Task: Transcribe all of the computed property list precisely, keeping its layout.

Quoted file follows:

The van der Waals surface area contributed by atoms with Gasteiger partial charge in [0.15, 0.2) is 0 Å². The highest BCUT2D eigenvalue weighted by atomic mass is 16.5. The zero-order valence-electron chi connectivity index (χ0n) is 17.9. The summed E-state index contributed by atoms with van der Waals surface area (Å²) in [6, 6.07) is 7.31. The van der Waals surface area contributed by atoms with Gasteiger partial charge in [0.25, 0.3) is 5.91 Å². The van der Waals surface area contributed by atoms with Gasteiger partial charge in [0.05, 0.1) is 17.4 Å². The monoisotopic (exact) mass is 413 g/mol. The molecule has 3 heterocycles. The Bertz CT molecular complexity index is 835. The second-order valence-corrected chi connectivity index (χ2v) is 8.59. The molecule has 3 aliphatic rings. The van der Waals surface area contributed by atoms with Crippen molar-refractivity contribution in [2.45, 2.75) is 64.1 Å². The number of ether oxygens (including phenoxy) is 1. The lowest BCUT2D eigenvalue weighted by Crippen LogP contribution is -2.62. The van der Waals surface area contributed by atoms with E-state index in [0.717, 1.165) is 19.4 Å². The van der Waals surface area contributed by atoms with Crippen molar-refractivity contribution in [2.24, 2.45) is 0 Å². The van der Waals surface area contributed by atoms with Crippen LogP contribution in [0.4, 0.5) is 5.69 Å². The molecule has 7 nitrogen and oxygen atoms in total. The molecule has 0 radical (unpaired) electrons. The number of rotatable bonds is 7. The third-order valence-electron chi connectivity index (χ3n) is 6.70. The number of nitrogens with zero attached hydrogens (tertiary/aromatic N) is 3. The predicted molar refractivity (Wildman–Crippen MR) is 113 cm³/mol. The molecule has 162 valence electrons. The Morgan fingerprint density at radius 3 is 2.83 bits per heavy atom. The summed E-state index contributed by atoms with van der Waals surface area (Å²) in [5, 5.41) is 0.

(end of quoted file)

The van der Waals surface area contributed by atoms with Gasteiger partial charge in [0.15, 0.2) is 0 Å². The highest BCUT2D eigenvalue weighted by atomic mass is 16.5. The zero-order valence-electron chi connectivity index (χ0n) is 17.9. The summed E-state index contributed by atoms with van der Waals surface area (Å²) in [6, 6.07) is 7.31. The van der Waals surface area contributed by atoms with Gasteiger partial charge in [0.25, 0.3) is 5.91 Å². The van der Waals surface area contributed by atoms with Gasteiger partial charge in [0.05, 0.1) is 17.4 Å². The monoisotopic (exact) mass is 413 g/mol. The molecule has 3 heterocycles. The Bertz CT molecular complexity index is 835. The second-order valence-corrected chi connectivity index (χ2v) is 8.59. The molecule has 3 aliphatic rings. The van der Waals surface area contributed by atoms with Crippen molar-refractivity contribution in [2.45, 2.75) is 64.1 Å². The number of ether oxygens (including phenoxy) is 1. The lowest BCUT2D eigenvalue weighted by Crippen LogP contribution is -2.62. The van der Waals surface area contributed by atoms with E-state index in [0.717, 1.165) is 19.4 Å². The van der Waals surface area contributed by atoms with Crippen molar-refractivity contribution in [2.24, 2.45) is 0 Å². The van der Waals surface area contributed by atoms with Crippen LogP contribution in [0.4, 0.5) is 5.69 Å². The molecule has 7 nitrogen and oxygen atoms in total. The molecule has 0 radical (unpaired) electrons. The number of rotatable bonds is 7. The third-order valence-electron chi connectivity index (χ3n) is 6.70. The number of nitrogens with zero attached hydrogens (tertiary/aromatic N) is 3. The predicted molar refractivity (Wildman–Crippen MR) is 113 cm³/mol. The molecule has 162 valence electrons. The Morgan fingerprint density at radius 3 is 2.83 bits per heavy atom. The summed E-state index contributed by atoms with van der Waals surface area (Å²) in [5, 5.41) is 0.